DVM Newsmagazine Survey: Medical delivery evolves as clients, returns develop

DVM Newsmagazine Survey: Medical delivery evolves as clients, returns develop

State of the Profession, 2006
Jun 01, 2006

Editor's note

Table 1 More veterinarians offer high-quality diagnostics and surgery for clients that don't consider cost a major factor (left) instead of giving clients whatever level of service they request (right).
Society is truly demanding. As medical delivery evolves, so too do pressures on general veterinary practices to improve standards of care. In turn, as costs escalate, so too do client pressures to keep fees in check. Are we in an age where the cost of equipping a veterinary practice outpaces the cost of building and land? Are the costs needed to run an effective service exceeding your client's means to pay? Conducted every three years, our 2006 State of the Profession Survey and coverage seeks to offer a snapshot of veterinary practice today. The ensuing editorial coverage probes some of the poignant business problems and opportunities faced by veterinarians. Next month's exploratory looks at professional issues will include ethics, euthanasia and achieving a sometimes elusive work/life balance.

NATIONAL REPORT — Veterinary practices are trending toward higher-quality medicine that serves higher-quality clients.

Table 2 Diagnostics, surgery challenge annual exams and vaccines as revenue streams.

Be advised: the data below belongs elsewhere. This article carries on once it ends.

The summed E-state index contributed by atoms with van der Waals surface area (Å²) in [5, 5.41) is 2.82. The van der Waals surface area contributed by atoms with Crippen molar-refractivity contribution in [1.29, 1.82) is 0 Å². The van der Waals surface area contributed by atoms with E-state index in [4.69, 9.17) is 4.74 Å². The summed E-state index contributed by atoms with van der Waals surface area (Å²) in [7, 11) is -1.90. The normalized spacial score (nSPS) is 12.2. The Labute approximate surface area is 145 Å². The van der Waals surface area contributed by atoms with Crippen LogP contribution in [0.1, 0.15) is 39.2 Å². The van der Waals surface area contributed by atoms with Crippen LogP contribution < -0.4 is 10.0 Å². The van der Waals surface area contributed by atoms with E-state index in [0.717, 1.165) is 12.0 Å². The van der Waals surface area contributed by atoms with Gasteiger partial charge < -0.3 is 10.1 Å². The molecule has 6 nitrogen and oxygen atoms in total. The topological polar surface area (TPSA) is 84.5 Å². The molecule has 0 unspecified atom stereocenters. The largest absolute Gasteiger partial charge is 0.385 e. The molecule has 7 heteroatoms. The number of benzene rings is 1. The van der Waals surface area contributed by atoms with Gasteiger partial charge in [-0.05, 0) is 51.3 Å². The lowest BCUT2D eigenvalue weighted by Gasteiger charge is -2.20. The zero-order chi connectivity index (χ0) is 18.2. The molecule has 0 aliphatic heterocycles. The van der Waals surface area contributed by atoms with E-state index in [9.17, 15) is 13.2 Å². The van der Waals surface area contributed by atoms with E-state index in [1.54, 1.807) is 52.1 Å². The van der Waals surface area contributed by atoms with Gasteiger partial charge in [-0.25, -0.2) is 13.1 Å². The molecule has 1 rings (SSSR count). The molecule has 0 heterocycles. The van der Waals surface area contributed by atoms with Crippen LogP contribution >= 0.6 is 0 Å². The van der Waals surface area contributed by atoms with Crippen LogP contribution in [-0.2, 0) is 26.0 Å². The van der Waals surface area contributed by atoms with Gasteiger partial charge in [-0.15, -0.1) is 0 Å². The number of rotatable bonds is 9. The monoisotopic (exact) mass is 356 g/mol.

Since 1997, more respondents to the DVM Newsmagazine State of the Veterinary Profession Survey (methodology) say they provide high-quality diagnostic medicine and surgery services for clients who tend to base care on need instead of price. In 2006, 31 percent of respondents say they fall into this category, a steady rise since 1997, when just 19 percent of DVMs noted this type of practice (Table 1). Conversely, those who report accepting all paying clients and perform whatever level of care their clients request dropped steadily from 74 percent in 1997 to 64 percent in 2006.

The increasing reliance on diagnostics and surgery translates into a greater share of revenue than in years past as well. Although annual exams and vaccinations combined are still the leading source of revenues for most generalists, diagnostics and surgery combined are expected to constitute 40 percent in three years, veterinarians report (Table 2).

Table 3 Pharmaceutical, vaccine mark-ups slide; pet foods climb.
The trend might help offset diminishing returns on vaccines, biologicals and some other products. Mark-ups on vaccines and biologicals have declined steadily from 373 percent in 1997 to 143 percent in 2006 (Table 3).

Practitioners increasingly separate their exam fees from vaccine charges. Three-quarters of all respondents now break out their exam fee from vaccinations; about half did so in 1997 (Table 4).

Table 4 Practitioners increasingly separate vaccination charges from the physical examination.